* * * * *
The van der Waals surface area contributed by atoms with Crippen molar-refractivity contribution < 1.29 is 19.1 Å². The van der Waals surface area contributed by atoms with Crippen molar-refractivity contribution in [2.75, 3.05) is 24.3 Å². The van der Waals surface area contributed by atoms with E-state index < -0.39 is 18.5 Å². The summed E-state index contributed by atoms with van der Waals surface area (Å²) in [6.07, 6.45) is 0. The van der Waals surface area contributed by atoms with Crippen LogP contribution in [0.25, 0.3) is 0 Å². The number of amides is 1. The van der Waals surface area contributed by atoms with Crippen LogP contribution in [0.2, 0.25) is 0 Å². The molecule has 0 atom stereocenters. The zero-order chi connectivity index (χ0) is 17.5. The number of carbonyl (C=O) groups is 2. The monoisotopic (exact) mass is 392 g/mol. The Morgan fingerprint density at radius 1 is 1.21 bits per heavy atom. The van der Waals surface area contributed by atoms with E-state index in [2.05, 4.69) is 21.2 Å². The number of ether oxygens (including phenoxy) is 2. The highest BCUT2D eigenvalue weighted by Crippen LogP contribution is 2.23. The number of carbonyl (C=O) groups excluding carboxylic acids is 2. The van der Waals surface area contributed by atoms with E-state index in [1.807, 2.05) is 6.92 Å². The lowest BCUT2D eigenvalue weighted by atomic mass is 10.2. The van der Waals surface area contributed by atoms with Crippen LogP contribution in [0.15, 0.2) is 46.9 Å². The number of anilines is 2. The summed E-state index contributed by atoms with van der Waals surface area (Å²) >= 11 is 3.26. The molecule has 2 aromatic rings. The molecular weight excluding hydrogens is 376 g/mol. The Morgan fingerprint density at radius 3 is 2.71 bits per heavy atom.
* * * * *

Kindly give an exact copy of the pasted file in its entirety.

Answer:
The van der Waals surface area contributed by atoms with Crippen molar-refractivity contribution < 1.29 is 19.1 Å². The van der Waals surface area contributed by atoms with Crippen molar-refractivity contribution in [2.75, 3.05) is 24.3 Å². The van der Waals surface area contributed by atoms with E-state index < -0.39 is 18.5 Å². The summed E-state index contributed by atoms with van der Waals surface area (Å²) in [6.07, 6.45) is 0. The van der Waals surface area contributed by atoms with Crippen LogP contribution in [0.25, 0.3) is 0 Å². The number of amides is 1. The van der Waals surface area contributed by atoms with Crippen LogP contribution in [0.2, 0.25) is 0 Å². The molecule has 0 atom stereocenters. The zero-order chi connectivity index (χ0) is 17.5. The number of carbonyl (C=O) groups is 2. The monoisotopic (exact) mass is 392 g/mol. The Morgan fingerprint density at radius 1 is 1.21 bits per heavy atom. The van der Waals surface area contributed by atoms with E-state index in [2.05, 4.69) is 21.2 Å². The number of ether oxygens (including phenoxy) is 2. The highest BCUT2D eigenvalue weighted by Crippen LogP contribution is 2.23. The number of carbonyl (C=O) groups excluding carboxylic acids is 2. The van der Waals surface area contributed by atoms with E-state index in [1.807, 2.05) is 6.92 Å². The lowest BCUT2D eigenvalue weighted by atomic mass is 10.2. The van der Waals surface area contributed by atoms with Crippen LogP contribution in [0.15, 0.2) is 46.9 Å². The number of anilines is 2. The summed E-state index contributed by atoms with van der Waals surface area (Å²) >= 11 is 3.26. The molecule has 2 aromatic rings. The molecular weight excluding hydrogens is 376 g/mol. The Morgan fingerprint density at radius 3 is 2.71 bits per heavy atom.